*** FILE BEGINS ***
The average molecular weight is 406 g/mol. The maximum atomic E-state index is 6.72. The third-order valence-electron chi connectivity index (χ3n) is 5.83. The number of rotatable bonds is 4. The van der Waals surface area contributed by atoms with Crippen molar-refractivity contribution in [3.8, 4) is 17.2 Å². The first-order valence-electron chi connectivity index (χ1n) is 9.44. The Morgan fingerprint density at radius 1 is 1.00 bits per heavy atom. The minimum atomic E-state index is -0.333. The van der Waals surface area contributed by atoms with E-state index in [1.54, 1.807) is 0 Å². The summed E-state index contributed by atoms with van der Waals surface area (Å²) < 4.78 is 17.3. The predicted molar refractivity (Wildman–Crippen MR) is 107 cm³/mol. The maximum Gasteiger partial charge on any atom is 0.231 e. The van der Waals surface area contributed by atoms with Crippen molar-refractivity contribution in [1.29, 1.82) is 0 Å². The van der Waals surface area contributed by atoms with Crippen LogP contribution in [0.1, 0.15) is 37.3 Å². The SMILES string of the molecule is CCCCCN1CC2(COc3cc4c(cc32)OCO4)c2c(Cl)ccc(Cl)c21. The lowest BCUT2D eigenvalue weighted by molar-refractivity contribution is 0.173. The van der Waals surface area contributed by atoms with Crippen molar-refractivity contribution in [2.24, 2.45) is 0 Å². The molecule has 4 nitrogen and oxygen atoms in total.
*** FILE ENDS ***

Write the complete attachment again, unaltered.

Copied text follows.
The average molecular weight is 406 g/mol. The maximum atomic E-state index is 6.72. The third-order valence-electron chi connectivity index (χ3n) is 5.83. The number of rotatable bonds is 4. The van der Waals surface area contributed by atoms with Crippen molar-refractivity contribution in [3.8, 4) is 17.2 Å². The first-order valence-electron chi connectivity index (χ1n) is 9.44. The Morgan fingerprint density at radius 1 is 1.00 bits per heavy atom. The minimum atomic E-state index is -0.333. The van der Waals surface area contributed by atoms with E-state index in [1.54, 1.807) is 0 Å². The summed E-state index contributed by atoms with van der Waals surface area (Å²) < 4.78 is 17.3. The predicted molar refractivity (Wildman–Crippen MR) is 107 cm³/mol. The maximum Gasteiger partial charge on any atom is 0.231 e. The van der Waals surface area contributed by atoms with Crippen molar-refractivity contribution in [1.29, 1.82) is 0 Å². The van der Waals surface area contributed by atoms with Crippen LogP contribution in [0.1, 0.15) is 37.3 Å². The SMILES string of the molecule is CCCCCN1CC2(COc3cc4c(cc32)OCO4)c2c(Cl)ccc(Cl)c21. The lowest BCUT2D eigenvalue weighted by molar-refractivity contribution is 0.173. The van der Waals surface area contributed by atoms with Crippen molar-refractivity contribution in [2.24, 2.45) is 0 Å². The molecule has 4 nitrogen and oxygen atoms in total.